stay on top of their networks. To learn how XXXXXXXX can keep you ahead
    of the hackers, download an evaluation copy:

    http://www.XXXXXXXX.com/Product-Download.html

    For more information on this vulnerability, as well
    as links to download the latest Apache software, please see the CERT
    advisory noted below:

    http://www.cert.org/advisories/CA-2002-17.html

    To determine if any attempts have been made to hack your web site, check
    the Apache server's error log. The message should be similar to the
    following:

    [Mon Jun 17 17:12:18 2002] [notice] child pid 26140 exit signal
    Segmentation fault (11)

    For more immediate attention, please give me or one of my colleagues a
    call at one of the numbers below.

    North America: XXXXXXXXXXXXXX
    Europe: XXXXXXXXXXXX
    E-mail: sales@XXXXXXX.com
    support@XXXXXXX.com

    Regards,
    Mr. Sales Guy

    Now, my problem here is:
    1) We are not now nor have we ever been a 'Client' of this vendor, so I have to assume this clown is scanning the net (likely with some kind of Bot) looking for Web Site's running Apache.

    2) After finding out we have an Apache Web Server, this clown looks for a e-mail address to send his 'sales-pitch' to. Of course, the one he sends it to, is a person (fairly high up in the company) which knows nothing about what this clown is talking about but assumes the sky is falling and contacts me.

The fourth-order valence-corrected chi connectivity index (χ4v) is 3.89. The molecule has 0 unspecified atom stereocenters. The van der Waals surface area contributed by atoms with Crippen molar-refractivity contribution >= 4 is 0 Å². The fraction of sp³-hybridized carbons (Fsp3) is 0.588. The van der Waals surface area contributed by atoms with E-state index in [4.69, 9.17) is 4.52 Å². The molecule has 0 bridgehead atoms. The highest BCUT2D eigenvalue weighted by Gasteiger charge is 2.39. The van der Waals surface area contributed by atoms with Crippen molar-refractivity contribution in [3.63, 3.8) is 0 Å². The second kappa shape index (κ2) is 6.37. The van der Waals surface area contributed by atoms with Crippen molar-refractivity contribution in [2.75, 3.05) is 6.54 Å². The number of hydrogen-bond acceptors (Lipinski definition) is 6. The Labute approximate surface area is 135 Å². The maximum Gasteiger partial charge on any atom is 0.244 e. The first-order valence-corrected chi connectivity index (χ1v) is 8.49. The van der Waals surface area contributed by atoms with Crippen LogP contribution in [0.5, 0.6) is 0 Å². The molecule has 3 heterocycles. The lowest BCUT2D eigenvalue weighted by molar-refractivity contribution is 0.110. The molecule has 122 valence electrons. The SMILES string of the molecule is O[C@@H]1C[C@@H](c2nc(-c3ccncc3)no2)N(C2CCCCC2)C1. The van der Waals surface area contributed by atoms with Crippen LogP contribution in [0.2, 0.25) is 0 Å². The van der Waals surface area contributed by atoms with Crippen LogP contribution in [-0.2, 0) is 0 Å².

3) Now, we are running an Apache Web server but we are running it on a Solaris OS (not Windows) and, while the vulnerability exist, the exploits in the wild are targeted at Windows.

    And finally and most important, we already patched our system, but this clown assumes that he knows more about our systems that we do.

    In short, this is just down right rude and I made sure that Mr. Sales Guy knew I was less than pleased with his company's marketing tactics.

    Cheers:
    DjM

  10. #10

    Re: Sales Call or Social Engineering?

    Originally posted here by Palemoon
    We all hear about social Engineering and as a Admin I get my share of sales calls, most are screened and dumped to the voice mail and no message is left the few that do get through have what I consider some rather social engineered questions. Here is my own true story about a year old I want to share.